‘True Grit’ Brings Back the Western

The remake of the western True Grit, by filmmakers Joel and Ethan Coen is gaining momentum in the lead up to the Oscar nominations. Although it did not win at the Golden Globes, the film has garnered praise from film critics who hail it as a high-caliber western – much better than the original, which came out in the late 1960s.

The Coen brothers on-screen adaptation of Charles Portis’ novel is a classic American western tale of vengeance and guts. It’s a much more faithful rendition than the 1968 production which was tailored to fit John Wayne’s persona more than the chararacter of Rooster Cogburn. Despite a lackluster performance, Wayne received an Oscar for best actor in 1969 for his interpretation of the hefty marshal.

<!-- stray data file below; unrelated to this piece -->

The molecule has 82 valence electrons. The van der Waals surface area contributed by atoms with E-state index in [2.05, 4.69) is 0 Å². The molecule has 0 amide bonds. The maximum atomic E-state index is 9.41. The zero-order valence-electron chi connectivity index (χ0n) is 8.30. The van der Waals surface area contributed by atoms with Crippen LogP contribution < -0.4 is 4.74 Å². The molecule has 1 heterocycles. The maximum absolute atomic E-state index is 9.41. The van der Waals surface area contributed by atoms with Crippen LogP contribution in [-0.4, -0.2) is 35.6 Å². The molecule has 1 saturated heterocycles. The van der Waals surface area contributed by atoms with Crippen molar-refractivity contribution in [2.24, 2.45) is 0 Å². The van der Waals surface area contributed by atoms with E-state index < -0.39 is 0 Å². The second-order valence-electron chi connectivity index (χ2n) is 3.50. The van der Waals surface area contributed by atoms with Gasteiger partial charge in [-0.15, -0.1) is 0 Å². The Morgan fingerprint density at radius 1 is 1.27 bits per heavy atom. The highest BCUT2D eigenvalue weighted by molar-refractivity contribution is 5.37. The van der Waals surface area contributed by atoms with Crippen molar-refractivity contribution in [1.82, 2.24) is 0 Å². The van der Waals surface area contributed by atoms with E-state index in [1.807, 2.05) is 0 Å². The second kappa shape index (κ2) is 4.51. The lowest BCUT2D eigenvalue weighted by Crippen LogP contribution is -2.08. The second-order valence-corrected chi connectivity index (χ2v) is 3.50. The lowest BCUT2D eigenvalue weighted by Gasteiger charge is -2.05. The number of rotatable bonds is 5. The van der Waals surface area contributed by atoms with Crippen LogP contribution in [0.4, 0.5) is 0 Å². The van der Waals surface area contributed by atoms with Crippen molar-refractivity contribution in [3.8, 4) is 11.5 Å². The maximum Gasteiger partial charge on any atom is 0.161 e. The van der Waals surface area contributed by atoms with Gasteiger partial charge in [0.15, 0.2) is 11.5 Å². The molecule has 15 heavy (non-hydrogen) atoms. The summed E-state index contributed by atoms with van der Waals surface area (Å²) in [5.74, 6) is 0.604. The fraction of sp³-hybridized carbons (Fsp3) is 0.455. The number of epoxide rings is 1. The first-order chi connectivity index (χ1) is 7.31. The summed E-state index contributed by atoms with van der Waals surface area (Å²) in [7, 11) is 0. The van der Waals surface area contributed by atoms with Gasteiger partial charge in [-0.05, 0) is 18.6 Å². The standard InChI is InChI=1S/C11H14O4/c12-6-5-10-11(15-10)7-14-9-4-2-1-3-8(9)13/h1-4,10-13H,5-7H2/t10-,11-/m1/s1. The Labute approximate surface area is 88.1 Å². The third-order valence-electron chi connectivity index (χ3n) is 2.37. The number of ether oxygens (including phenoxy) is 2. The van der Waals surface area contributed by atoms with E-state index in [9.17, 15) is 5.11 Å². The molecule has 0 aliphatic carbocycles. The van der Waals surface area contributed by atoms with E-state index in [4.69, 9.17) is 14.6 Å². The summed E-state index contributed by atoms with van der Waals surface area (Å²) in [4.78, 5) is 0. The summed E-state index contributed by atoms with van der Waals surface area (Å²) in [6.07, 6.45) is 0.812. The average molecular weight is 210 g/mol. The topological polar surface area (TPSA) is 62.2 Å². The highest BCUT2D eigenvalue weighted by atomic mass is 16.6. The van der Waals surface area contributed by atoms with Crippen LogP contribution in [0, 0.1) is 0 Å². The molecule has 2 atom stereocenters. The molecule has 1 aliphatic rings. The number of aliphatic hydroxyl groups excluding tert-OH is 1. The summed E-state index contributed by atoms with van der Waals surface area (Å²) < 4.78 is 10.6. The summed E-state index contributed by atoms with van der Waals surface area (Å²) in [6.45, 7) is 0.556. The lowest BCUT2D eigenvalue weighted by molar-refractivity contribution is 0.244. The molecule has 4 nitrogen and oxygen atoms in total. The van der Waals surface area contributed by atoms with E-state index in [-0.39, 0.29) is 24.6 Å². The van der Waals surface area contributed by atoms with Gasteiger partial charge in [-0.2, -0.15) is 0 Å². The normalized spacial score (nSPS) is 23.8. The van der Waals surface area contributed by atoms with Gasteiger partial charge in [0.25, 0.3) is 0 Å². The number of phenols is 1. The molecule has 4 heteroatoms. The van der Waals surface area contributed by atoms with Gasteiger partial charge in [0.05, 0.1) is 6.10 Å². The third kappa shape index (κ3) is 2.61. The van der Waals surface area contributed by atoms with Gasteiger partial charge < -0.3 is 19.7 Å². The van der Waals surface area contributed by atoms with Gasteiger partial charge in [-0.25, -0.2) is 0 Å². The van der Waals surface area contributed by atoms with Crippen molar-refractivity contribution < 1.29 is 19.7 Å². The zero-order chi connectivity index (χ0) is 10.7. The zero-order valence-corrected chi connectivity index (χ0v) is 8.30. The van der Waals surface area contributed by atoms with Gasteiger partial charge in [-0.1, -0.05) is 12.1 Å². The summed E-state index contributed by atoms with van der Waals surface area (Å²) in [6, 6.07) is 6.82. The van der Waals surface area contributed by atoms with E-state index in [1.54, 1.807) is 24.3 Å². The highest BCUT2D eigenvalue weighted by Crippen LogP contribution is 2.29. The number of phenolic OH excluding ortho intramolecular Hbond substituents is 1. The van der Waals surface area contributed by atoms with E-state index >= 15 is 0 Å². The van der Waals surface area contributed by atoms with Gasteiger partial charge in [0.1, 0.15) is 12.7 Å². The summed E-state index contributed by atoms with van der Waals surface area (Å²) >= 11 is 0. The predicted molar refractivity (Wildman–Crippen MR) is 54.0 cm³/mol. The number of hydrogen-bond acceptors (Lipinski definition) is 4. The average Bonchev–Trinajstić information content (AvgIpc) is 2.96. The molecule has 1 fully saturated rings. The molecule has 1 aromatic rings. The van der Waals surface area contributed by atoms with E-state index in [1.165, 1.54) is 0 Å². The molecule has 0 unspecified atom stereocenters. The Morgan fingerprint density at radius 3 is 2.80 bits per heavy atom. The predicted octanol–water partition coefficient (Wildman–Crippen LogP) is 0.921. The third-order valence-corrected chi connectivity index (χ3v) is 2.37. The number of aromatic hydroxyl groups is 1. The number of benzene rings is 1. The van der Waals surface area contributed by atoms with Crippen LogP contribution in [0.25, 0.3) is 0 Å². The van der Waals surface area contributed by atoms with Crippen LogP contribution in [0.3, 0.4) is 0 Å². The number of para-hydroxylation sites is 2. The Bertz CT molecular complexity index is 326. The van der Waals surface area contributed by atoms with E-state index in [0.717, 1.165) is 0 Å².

The new True Grit exudes nostalgia for old western notions of bravado, justice and blood lust for vengeance. The story is good but not as gripping as the Coen brothers’ character-driven drama, No Country For Old Men.

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